Refractory Hepatocellular Carcinoma - Episode 3

Treatment Approach in Progressive Hepatocellular Carcinoma

October 8, 2019

Ahmed Kaseb, MD:The patient progressed after 3 months of being on lenvatinib. If we look back at a lenvatinib phase III study, we have to appreciate the fact that patients classified as Child-Pugh B were not included in this study—it was one of the exclusion criteria—so we really don’t have a good idea about response rates and time to progression of patients under the Child-Pugh B category on lenvatinib. However, the patient progressed at 3 months, and that triggered the next question, which is: what to do next. This is a second-line systemic therapy after lenvatinib. If we follow the current guidelines, all of the drugs approved in the second-line setting were done following sorafenib, with the exception of 1 study, a phase III study of cabozantinib, that allowed 2-plus prior systemic therapies.

This patient went through lenvatinib and then his treating physicians decided to embark on immunotherapy with nivolumab. That leads to other questions: Sequencing of therapies, and FDA approval status and insurance approval status, which is very relevant to community physicians given the lack of access to a large number of trials compared to academic centers. Agents in the second-line setting for HCC [hepatocellular carcinoma] were approved after sorafenib failure, so most of the insurance carriers, and the FDA as well, label the indication to specify progression on sorafenib.

Lenvatinib came to the picture after the noninferiority study reached its primary endpoint. Lenvatinib is now undergoing evaluation for this very specific question of sequencing to address this issue. Until then, it may be a challenge, sometimes, for some patients and their treating physicians to get second-line drugs approved after lenvatinib progression. However, most of the time, with the appropriate appeals process, these issues are resolved.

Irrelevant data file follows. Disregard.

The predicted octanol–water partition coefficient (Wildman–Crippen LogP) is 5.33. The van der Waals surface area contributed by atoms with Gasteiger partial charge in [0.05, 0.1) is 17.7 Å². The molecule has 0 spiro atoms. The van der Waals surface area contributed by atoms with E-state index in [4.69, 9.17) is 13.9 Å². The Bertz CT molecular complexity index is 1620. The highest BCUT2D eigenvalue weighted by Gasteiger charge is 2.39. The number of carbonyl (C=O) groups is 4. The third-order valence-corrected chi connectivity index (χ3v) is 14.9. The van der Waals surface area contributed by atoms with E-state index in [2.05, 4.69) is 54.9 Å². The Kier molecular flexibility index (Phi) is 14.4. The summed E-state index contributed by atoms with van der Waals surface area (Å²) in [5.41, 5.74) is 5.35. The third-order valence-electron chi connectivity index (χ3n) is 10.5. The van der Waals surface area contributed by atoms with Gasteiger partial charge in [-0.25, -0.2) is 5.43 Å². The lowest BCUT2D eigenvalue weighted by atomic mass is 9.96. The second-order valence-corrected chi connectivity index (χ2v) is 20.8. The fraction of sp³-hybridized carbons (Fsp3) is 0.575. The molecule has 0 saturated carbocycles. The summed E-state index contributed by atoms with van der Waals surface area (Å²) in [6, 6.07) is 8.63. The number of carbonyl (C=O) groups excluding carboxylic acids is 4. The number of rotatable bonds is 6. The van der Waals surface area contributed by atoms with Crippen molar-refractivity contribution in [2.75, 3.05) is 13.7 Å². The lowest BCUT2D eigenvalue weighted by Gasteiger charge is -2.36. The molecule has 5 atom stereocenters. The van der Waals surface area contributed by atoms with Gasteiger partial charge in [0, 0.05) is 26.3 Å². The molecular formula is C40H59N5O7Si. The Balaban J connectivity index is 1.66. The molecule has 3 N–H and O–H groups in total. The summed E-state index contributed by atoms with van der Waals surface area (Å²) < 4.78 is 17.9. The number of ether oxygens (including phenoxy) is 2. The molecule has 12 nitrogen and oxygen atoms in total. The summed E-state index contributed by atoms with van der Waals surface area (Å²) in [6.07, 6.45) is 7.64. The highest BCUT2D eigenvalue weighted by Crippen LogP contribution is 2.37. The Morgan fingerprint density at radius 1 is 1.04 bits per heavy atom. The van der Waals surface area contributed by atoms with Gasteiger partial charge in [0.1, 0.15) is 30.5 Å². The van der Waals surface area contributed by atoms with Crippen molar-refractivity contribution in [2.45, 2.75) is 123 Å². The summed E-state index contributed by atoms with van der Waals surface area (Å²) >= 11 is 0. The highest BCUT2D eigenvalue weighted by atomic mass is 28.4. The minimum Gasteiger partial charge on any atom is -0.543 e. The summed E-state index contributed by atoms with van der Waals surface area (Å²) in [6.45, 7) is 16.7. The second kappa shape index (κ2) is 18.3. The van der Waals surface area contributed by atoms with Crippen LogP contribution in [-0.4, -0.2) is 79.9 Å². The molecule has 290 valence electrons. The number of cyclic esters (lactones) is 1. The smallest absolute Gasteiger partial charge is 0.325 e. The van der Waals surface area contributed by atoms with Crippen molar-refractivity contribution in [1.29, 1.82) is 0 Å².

Nivolumab immunotherapy was approved after progression on sorafenib. This study actually included some Child-Pugh B patients, B7 score, and that’s also included in the FDA indication and HCC guidelines.

The patient was treated with nivolumab for about 3 months and then underwent a scan that showed further progression after the patient clinically also experienced increased fatigue. This is what we call clinical and imaging progression. So the question now will be, what is a third-line option for this patient? This is not uncommon nowadays, especially in patients of a good performance status and a stable liver function status. This patient remained classified as Child-Pugh B, however was stable. There was no further deterioration of his liver function status and his ECOG [Eastern Cooperative Oncology Group] performance status remained stable.

It really reflects a real-life scenario of patients managed in community settings by primary oncologists who are seeing a lot of patients with concomitant disease, underlying liver disease in addition to HCC; or those patients who have a good performance status and their bilirubin is also stable over time. This patient was always hovering around 3 [mg/dL]. They continued systemic therapy for this patient. This is not a typical case scenario where you have a Child-Pugh A patient, but is a scenario that community oncologists face all the time and manage through a multidisciplinary approach—especially patients with a good performance status who are classified as Child-Pugh B but stable disease—with frequent monitoring.

In general, we manage this in a multidisciplinary setting. Up front, before embarking on localized therapies, we have to assess risk-benefit ratio. If the patient has a higher risk of liver deterioration and we don’t expect a high chance of response to local therapy, we start with systemic therapy. And then, based on the liver function status, we tailor the dose of therapy. Sometimes we start with a lower dose for a couple of weeks to build up tolerance.